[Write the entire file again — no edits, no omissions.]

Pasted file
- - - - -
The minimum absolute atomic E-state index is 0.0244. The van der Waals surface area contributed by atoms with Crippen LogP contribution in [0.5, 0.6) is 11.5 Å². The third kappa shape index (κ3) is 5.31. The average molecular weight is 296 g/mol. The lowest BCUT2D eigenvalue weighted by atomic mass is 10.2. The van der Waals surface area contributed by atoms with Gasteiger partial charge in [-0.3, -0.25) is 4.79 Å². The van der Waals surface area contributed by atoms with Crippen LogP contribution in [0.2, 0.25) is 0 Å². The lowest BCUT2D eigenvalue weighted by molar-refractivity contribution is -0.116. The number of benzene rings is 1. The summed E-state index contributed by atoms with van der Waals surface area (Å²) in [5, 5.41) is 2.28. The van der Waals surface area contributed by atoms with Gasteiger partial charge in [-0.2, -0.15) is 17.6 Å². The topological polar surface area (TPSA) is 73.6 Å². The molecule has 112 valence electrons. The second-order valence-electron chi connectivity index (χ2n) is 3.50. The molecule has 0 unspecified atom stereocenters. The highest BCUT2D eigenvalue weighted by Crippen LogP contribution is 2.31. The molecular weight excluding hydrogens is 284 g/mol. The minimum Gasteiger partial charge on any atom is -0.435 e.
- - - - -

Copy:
The minimum absolute atomic E-state index is 0.0244. The van der Waals surface area contributed by atoms with Crippen LogP contribution in [0.5, 0.6) is 11.5 Å². The third kappa shape index (κ3) is 5.31. The average molecular weight is 296 g/mol. The lowest BCUT2D eigenvalue weighted by atomic mass is 10.2. The van der Waals surface area contributed by atoms with Gasteiger partial charge in [-0.3, -0.25) is 4.79 Å². The van der Waals surface area contributed by atoms with Crippen LogP contribution in [0.2, 0.25) is 0 Å². The lowest BCUT2D eigenvalue weighted by molar-refractivity contribution is -0.116. The number of benzene rings is 1. The summed E-state index contributed by atoms with van der Waals surface area (Å²) in [5, 5.41) is 2.28. The van der Waals surface area contributed by atoms with Gasteiger partial charge in [-0.2, -0.15) is 17.6 Å². The topological polar surface area (TPSA) is 73.6 Å². The molecule has 112 valence electrons. The second-order valence-electron chi connectivity index (χ2n) is 3.50. The molecule has 0 unspecified atom stereocenters. The highest BCUT2D eigenvalue weighted by Crippen LogP contribution is 2.31. The molecular weight excluding hydrogens is 284 g/mol. The minimum Gasteiger partial charge on any atom is -0.435 e.